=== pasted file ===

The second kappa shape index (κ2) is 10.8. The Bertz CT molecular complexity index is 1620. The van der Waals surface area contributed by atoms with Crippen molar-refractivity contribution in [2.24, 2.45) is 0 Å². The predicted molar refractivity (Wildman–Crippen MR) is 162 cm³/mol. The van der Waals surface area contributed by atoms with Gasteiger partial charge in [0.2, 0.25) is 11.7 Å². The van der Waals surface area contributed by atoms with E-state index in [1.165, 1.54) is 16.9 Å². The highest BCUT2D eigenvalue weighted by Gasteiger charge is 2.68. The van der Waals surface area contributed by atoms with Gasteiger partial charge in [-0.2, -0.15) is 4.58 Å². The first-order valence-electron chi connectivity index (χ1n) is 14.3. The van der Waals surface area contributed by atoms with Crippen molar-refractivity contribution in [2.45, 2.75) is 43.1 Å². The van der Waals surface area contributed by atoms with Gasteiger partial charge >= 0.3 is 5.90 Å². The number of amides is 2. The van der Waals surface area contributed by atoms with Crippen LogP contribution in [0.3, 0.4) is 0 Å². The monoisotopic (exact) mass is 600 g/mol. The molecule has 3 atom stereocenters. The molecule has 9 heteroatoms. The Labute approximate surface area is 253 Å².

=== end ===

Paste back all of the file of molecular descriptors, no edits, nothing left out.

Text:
The second kappa shape index (κ2) is 10.8. The Bertz CT molecular complexity index is 1620. The van der Waals surface area contributed by atoms with Crippen molar-refractivity contribution in [2.24, 2.45) is 0 Å². The predicted molar refractivity (Wildman–Crippen MR) is 162 cm³/mol. The van der Waals surface area contributed by atoms with Gasteiger partial charge in [0.2, 0.25) is 11.7 Å². The van der Waals surface area contributed by atoms with E-state index in [1.165, 1.54) is 16.9 Å². The highest BCUT2D eigenvalue weighted by Gasteiger charge is 2.68. The van der Waals surface area contributed by atoms with Gasteiger partial charge in [-0.2, -0.15) is 4.58 Å². The first-order valence-electron chi connectivity index (χ1n) is 14.3. The van der Waals surface area contributed by atoms with Crippen molar-refractivity contribution in [2.45, 2.75) is 43.1 Å². The van der Waals surface area contributed by atoms with Gasteiger partial charge >= 0.3 is 5.90 Å². The number of amides is 2. The van der Waals surface area contributed by atoms with Crippen LogP contribution in [0.3, 0.4) is 0 Å². The monoisotopic (exact) mass is 600 g/mol. The molecule has 3 atom stereocenters. The molecule has 9 heteroatoms. The Labute approximate surface area is 253 Å².